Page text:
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Opinion: A path to deepening the NZ-Japan security partnership
Prime Minister Shinzo Abe's security legislation reform opens a pathway for Japan to deepen its security partnership with New Zealand, writes academic Tadashi Iwami.
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On his first visit to Japan on 17 May 2017, New Zealand Prime Minister Bill English met PM Shinzo Abe and reaffirmed the importance of collaborative efforts in addressing key agendas former PM John Key had brought to the table.
Both leaders said they were committed to enhancing the bilateral relationship in various aspects, including the Trans-Pacific Partnership (TPP), and security relationships such as nuclear disarmament and non-proliferation.
They also agreed on the mutual commitment to the peace and development in the Pacific. This is a clear sign both leaders are interested in taking the bilateral relationship to the next level.
It prompts an important question: What sort of unique and complex challenges can New Zealand and Japan address together as two key Asia-Pacific nations that have shared views on regional and international affairs?
NZ and Japan's role in the Asia-Pacific
New Zealand's approach towards its security role in the Asia-Pacific is to take a multilateral and less coercive approach towards resolving conflicts. New Zealand cares about the safety and well-being of individuals in the region, therefore, their human security. Such values have resulted in its commitment towards non-traditional security agendas such as human rights and international peacekeeping in Timor-Leste and the Solomon Islands.
Japan is a long way from playing a full-fledged security role in the Asia-Pacific region, despite the security reform that took place under the second Abe administration from 2012. The country now allows itself to take collective, albeit limited, actions based on the collective self-deference right with its US counterpart.
By the revised laws concerning its participation in international peacekeeping operations, Japan can send its Self-Defence Force (SDF) personnel to non-UN peace operations.
This is not to say Japan’s security role has radically changed over the last five years. It has incrementally evolved. Against the odds, Japan has continued to prioritise the promotion of human security in recipient countries, including most of the Pacific Island nations, as its one of the primary objectives of its foreign aid programmes.
Overall, the concept of human security is a concept embraced by both New Zealand and Japan, and this shared value allows them to work together in the broader context of security.
Path forward: Long-term peacebuilding
One possible area for bilateral security cooperation is peacebuilding.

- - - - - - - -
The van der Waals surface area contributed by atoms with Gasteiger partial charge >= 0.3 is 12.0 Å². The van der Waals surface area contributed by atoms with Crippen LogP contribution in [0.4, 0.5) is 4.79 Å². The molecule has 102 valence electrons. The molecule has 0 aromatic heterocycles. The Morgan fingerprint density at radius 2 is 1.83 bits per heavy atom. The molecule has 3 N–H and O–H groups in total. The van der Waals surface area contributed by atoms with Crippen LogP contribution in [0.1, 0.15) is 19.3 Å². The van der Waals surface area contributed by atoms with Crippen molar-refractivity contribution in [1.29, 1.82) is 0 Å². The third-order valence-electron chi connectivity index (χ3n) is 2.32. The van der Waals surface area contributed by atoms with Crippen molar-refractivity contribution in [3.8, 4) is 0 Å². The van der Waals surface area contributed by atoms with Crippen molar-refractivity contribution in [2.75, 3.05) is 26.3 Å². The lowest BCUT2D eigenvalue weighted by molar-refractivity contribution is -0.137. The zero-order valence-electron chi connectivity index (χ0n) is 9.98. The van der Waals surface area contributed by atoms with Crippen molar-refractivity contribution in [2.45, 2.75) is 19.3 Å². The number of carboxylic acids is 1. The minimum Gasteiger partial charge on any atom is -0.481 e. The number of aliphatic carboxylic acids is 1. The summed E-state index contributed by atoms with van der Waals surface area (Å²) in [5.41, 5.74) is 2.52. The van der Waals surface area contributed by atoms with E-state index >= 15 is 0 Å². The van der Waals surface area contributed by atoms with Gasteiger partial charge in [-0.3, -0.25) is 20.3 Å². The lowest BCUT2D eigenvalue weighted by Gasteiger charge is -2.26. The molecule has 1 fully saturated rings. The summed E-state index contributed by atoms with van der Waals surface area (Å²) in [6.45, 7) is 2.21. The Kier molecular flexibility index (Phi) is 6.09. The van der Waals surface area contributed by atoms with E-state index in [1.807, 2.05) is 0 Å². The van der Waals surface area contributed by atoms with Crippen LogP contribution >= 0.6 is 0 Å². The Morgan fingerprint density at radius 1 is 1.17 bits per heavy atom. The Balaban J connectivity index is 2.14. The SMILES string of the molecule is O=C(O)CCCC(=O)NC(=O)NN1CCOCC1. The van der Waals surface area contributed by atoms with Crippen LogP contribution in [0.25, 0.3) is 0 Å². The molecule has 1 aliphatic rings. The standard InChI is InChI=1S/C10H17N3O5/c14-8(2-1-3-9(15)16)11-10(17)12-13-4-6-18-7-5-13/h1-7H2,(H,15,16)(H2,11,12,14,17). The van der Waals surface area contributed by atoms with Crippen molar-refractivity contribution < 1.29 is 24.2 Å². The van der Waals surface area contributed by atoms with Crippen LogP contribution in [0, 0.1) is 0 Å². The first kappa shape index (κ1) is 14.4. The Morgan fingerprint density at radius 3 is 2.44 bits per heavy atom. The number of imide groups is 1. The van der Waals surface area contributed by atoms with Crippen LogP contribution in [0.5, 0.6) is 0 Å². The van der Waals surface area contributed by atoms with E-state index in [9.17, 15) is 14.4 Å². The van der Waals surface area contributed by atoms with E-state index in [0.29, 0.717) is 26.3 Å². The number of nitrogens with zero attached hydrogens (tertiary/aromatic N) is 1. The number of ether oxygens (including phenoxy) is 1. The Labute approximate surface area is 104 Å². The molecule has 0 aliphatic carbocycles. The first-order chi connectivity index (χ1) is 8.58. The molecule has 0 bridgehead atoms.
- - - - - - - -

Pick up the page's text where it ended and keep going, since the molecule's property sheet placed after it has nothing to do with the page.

New Zealand has a long history of contributing to multilateral peacekeeping, along with foreign aid, to Pacific recipients. The Regional Assistance Mission to the Solomon Islands (RAMSI) is one instance of New Zealand's proven track record of its commitment in the Pacific region. Embracing the concept of human security, New Zealand has aimed not only at restoring civil order in the capital Honiara and throughout the nation, but also at rebuilding more resilient, stable and sustainable political, economic and social functions.
Unlike New Zealand, Japan has not made the same level of contributions to RAMSI, despite its shared values of human security and its interest in the Pacific region.
The primary reason for this was due to a lack of legal framework that would allow Japanese self-defence personnel to join New Zealanders in non-UN multilateral missions such as RAMSI. But recent legislation changes now make it possible for Japan to do so.
While Abe’s 2015 security legislation reform has sparked concern among officials, scholars and the public, it provides Japan with a more refined idea of its future role in the Asia-Pacific region. It gives the nation a better pathway to play a more proactive but cooperative role in multilateral security efforts in the region.
To be more precise, based on the concept of human security both nations broadly share, New Zealand and Japan can stand shoulder to shoulder and make shared positive contributions to long-term peacebuilding and development of the Solomon Islands and the region as a whole.
There is much to gain and offer by doing so.
Dr Tadashi Iwami is a lecturer at the Institute of Pacific United's Faculty of Contemporary International Studies, and co-chair of the New Zealand Institute of International Affairs Palmerston North Branch. His primary research interests are in the fields of International Relations, with a focus on the Asia region, particularly Japan. His ongoing research explores Japan’s peacebuilding role in international society. Iwami earned an MA in Political Science at the University of Canterbury, and PhD at Otago University.
Views expressed in this article are personal to the author and are not to be taken as representing those of the Asia New Zealand Foundation.
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